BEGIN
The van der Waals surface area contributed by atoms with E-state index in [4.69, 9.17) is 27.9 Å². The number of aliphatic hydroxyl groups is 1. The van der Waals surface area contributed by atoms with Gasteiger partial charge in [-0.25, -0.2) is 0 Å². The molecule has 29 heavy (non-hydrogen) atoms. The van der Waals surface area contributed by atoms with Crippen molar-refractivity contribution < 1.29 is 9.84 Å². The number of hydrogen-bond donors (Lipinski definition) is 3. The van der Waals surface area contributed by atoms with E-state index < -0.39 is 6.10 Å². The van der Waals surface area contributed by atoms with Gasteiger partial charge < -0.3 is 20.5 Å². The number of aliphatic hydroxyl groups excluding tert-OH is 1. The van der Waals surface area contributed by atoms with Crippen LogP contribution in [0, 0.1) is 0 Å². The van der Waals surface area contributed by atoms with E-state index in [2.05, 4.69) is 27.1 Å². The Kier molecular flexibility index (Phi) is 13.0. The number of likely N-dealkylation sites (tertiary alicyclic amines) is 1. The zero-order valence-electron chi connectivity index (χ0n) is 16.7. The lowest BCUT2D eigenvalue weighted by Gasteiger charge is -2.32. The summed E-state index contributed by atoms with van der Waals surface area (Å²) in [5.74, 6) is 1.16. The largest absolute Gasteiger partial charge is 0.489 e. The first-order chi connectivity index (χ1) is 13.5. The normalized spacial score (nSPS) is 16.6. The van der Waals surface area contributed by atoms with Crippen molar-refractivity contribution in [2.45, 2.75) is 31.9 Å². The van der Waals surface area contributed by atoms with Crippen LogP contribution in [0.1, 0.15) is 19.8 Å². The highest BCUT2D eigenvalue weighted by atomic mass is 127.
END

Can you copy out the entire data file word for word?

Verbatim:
The van der Waals surface area contributed by atoms with E-state index in [4.69, 9.17) is 27.9 Å². The number of aliphatic hydroxyl groups is 1. The van der Waals surface area contributed by atoms with Gasteiger partial charge in [-0.25, -0.2) is 0 Å². The molecule has 29 heavy (non-hydrogen) atoms. The van der Waals surface area contributed by atoms with Crippen molar-refractivity contribution < 1.29 is 9.84 Å². The number of hydrogen-bond donors (Lipinski definition) is 3. The van der Waals surface area contributed by atoms with E-state index < -0.39 is 6.10 Å². The van der Waals surface area contributed by atoms with Gasteiger partial charge < -0.3 is 20.5 Å². The number of aliphatic hydroxyl groups excluding tert-OH is 1. The van der Waals surface area contributed by atoms with Crippen LogP contribution in [0, 0.1) is 0 Å². The van der Waals surface area contributed by atoms with E-state index in [2.05, 4.69) is 27.1 Å². The Kier molecular flexibility index (Phi) is 13.0. The number of likely N-dealkylation sites (tertiary alicyclic amines) is 1. The zero-order valence-electron chi connectivity index (χ0n) is 16.7. The lowest BCUT2D eigenvalue weighted by Gasteiger charge is -2.32. The summed E-state index contributed by atoms with van der Waals surface area (Å²) in [5.74, 6) is 1.16. The largest absolute Gasteiger partial charge is 0.489 e. The first-order chi connectivity index (χ1) is 13.5. The normalized spacial score (nSPS) is 16.6. The van der Waals surface area contributed by atoms with Crippen molar-refractivity contribution in [2.45, 2.75) is 31.9 Å². The van der Waals surface area contributed by atoms with Crippen LogP contribution in [0.1, 0.15) is 19.8 Å². The highest BCUT2D eigenvalue weighted by atomic mass is 127.